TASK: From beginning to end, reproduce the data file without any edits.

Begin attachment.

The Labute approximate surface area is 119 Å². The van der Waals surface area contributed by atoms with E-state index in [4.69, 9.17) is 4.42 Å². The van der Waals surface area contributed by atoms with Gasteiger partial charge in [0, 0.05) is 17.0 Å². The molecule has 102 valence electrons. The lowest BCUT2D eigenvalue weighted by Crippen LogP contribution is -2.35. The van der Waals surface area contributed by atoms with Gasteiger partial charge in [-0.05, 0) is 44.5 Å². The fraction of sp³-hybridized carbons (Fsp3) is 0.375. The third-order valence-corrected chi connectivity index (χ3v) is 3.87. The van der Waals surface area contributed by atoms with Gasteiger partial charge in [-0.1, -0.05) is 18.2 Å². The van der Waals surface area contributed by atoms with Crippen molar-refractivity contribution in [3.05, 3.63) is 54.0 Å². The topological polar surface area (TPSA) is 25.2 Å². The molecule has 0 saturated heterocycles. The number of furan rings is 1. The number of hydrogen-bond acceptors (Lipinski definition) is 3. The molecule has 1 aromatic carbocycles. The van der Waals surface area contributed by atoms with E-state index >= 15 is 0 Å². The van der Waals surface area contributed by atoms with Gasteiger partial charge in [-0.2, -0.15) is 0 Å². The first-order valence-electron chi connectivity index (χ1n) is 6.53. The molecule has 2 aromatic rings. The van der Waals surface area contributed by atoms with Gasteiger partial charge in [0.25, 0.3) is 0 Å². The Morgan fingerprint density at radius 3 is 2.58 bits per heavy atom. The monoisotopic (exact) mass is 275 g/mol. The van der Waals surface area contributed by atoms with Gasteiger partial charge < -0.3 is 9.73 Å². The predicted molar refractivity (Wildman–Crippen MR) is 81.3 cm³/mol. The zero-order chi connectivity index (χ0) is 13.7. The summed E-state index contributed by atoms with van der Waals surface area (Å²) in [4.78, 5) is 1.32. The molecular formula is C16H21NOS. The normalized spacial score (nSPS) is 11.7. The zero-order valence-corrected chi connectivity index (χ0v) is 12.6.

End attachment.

The Labute approximate surface area is 119 Å². The van der Waals surface area contributed by atoms with E-state index in [4.69, 9.17) is 4.42 Å². The van der Waals surface area contributed by atoms with Gasteiger partial charge in [0, 0.05) is 17.0 Å². The molecule has 102 valence electrons. The lowest BCUT2D eigenvalue weighted by Crippen LogP contribution is -2.35. The van der Waals surface area contributed by atoms with Gasteiger partial charge in [-0.05, 0) is 44.5 Å². The fraction of sp³-hybridized carbons (Fsp3) is 0.375. The third-order valence-corrected chi connectivity index (χ3v) is 3.87. The van der Waals surface area contributed by atoms with Gasteiger partial charge in [-0.1, -0.05) is 18.2 Å². The van der Waals surface area contributed by atoms with Crippen molar-refractivity contribution in [3.05, 3.63) is 54.0 Å². The topological polar surface area (TPSA) is 25.2 Å². The molecule has 0 saturated heterocycles. The number of furan rings is 1. The number of hydrogen-bond acceptors (Lipinski definition) is 3. The molecule has 1 aromatic carbocycles. The van der Waals surface area contributed by atoms with E-state index >= 15 is 0 Å². The van der Waals surface area contributed by atoms with Gasteiger partial charge in [-0.2, -0.15) is 0 Å². The first-order valence-electron chi connectivity index (χ1n) is 6.53. The molecule has 2 aromatic rings. The van der Waals surface area contributed by atoms with Gasteiger partial charge in [0.25, 0.3) is 0 Å². The Morgan fingerprint density at radius 3 is 2.58 bits per heavy atom. The monoisotopic (exact) mass is 275 g/mol. The van der Waals surface area contributed by atoms with Gasteiger partial charge < -0.3 is 9.73 Å². The predicted molar refractivity (Wildman–Crippen MR) is 81.3 cm³/mol. The zero-order chi connectivity index (χ0) is 13.7. The summed E-state index contributed by atoms with van der Waals surface area (Å²) in [4.78, 5) is 1.32. The molecular formula is C16H21NOS. The normalized spacial score (nSPS) is 11.7. The zero-order valence-corrected chi connectivity index (χ0v) is 12.6.